The holiday season is upon us. It is the time of year when we open up our homes to family and friends. If you’re like me, over the year you’ve tinkered on a couple home-improvement projects or have done some repair work to keep things in working order. These little enhancements and fixes may not always go as planned or be accomplished in a single weekend, but are nice when they finally get accomplished. Although I’ll always have a “to-do” list, it is during the holidays when I’m most thankful of the progress that I have made.
In a way, you can think about the Duck Creek renovation much like refurbishing an old house. Renovations take care of cosmetic and functional issues, but typically the bulk of the work stays within the framework of the old foundation. There are endearing portions of the house that bring back a flood of memories, whether it is the front porch that allows you to reminisce about cool autumn breezes and lively conversation, or the kitchen that conjures up sweet aromas of past feasts and family fellowship. To take away these portions of the house would take away its character and feel. In other parts of the house there are the rooms, closets or corners that just don’t make sense. Over the years you’ve made do, but if you could do it over again, it would be done differently. I think this analogy works well for Duck Creek, and I’m going to see how far I can take it. If you’re interested, come along as I go through our renovation blueprints.
In 2009, the USACOE started work on the Cato levee water control structure and LRDD started cleaning out the surrounding ditches. Much like having to maintain the crown on a gravel drive and repairing the ruts, the entrance of water to Duck Creek must be periodically maintained. The Cato structure was dysfunctional and has now been completely replaced. Also in the past year LRDD has finished their dredging work along the ditches. The final step along this drainage network is to dress up the sideslopes to minimize erosion and reduce the frequency of maintenance in the future. This work helps reduce the resistance of flow that had built up over the last 50 years between Duck Creek and the Castor River. So in a way you could say that our gravel drive has been updated to a chipped road. Water delivery should be more efficient and easier to maintain in the future. Over the last few weeks we’ve seen this work as we’ve already begun to recharge Pool 1.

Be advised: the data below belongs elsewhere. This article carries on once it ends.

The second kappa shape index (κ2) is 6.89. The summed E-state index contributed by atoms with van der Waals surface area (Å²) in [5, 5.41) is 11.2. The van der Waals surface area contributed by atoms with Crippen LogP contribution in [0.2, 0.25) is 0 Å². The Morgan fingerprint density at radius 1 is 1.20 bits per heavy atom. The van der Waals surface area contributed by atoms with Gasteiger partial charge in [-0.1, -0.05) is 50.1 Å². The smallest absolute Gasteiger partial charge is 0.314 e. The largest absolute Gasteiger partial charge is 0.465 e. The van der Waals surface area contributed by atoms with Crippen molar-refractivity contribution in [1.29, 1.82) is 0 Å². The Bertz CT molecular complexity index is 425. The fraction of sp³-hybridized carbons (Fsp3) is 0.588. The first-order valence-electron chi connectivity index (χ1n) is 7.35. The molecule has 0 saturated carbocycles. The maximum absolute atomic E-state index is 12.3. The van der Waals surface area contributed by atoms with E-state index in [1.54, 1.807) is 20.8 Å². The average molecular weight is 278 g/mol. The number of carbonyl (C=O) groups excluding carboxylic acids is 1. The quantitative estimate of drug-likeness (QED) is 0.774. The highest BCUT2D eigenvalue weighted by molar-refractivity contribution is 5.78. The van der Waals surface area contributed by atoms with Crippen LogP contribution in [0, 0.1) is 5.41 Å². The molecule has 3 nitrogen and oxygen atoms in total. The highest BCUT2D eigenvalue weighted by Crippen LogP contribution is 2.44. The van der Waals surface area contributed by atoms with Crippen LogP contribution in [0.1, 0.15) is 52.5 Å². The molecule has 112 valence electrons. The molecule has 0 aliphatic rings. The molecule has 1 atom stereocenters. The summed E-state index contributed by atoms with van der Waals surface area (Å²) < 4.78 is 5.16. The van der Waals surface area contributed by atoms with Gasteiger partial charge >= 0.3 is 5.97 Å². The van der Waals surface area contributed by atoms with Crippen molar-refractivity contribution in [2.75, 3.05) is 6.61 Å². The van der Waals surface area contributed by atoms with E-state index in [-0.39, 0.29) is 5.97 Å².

In 2010, we started addressing some of the structural problems on Duck Creek proper. A parallel could be made with replacing a rickety old garage door and exterior windows.
The ditch 1/111 structure was a management headache. We couldn’t capture water when we got it and had to intensively manage and maintain the structure when it did work. Now we have a structure that requires little work to operate and maintain. This benefits not only Duck Creek, but also our upstream neighbors. We can easily allow water to pass through and be captured into Pool 1 when it is available. It is kind of like being able to remotely close or open your garage door and even tweak it so that the cat has enough room to scamper underneath if it wants to.